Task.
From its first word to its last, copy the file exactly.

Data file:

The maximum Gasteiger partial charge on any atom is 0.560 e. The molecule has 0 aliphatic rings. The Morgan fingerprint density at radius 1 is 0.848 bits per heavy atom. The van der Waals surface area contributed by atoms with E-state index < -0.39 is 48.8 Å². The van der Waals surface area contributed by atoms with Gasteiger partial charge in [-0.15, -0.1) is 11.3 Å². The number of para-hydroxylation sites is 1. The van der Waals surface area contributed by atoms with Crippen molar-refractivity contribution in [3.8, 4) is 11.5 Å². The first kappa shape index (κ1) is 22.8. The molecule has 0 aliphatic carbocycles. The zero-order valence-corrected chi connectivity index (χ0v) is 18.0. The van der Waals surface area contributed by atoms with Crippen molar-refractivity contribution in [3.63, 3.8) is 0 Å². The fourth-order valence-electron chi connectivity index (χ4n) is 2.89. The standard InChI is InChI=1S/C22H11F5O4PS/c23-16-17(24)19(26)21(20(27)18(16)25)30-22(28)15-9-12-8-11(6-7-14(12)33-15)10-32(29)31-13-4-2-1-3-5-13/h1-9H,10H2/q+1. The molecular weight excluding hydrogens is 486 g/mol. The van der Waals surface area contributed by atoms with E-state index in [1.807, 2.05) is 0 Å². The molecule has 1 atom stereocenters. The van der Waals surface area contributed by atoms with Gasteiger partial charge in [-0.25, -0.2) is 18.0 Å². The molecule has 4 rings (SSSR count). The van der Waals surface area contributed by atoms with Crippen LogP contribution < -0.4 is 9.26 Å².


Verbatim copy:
The maximum Gasteiger partial charge on any atom is 0.560 e. The molecule has 0 aliphatic rings. The Morgan fingerprint density at radius 1 is 0.848 bits per heavy atom. The van der Waals surface area contributed by atoms with E-state index < -0.39 is 48.8 Å². The van der Waals surface area contributed by atoms with Gasteiger partial charge in [-0.15, -0.1) is 11.3 Å². The number of para-hydroxylation sites is 1. The van der Waals surface area contributed by atoms with Crippen molar-refractivity contribution in [3.8, 4) is 11.5 Å². The first kappa shape index (κ1) is 22.8. The molecule has 0 aliphatic carbocycles. The zero-order valence-corrected chi connectivity index (χ0v) is 18.0. The van der Waals surface area contributed by atoms with Crippen molar-refractivity contribution in [3.63, 3.8) is 0 Å². The fourth-order valence-electron chi connectivity index (χ4n) is 2.89. The standard InChI is InChI=1S/C22H11F5O4PS/c23-16-17(24)19(26)21(20(27)18(16)25)30-22(28)15-9-12-8-11(6-7-14(12)33-15)10-32(29)31-13-4-2-1-3-5-13/h1-9H,10H2/q+1. The molecular weight excluding hydrogens is 486 g/mol. The van der Waals surface area contributed by atoms with E-state index in [1.807, 2.05) is 0 Å². The molecule has 1 atom stereocenters. The van der Waals surface area contributed by atoms with Gasteiger partial charge in [-0.25, -0.2) is 18.0 Å². The molecule has 4 rings (SSSR count). The van der Waals surface area contributed by atoms with Crippen LogP contribution < -0.4 is 9.26 Å².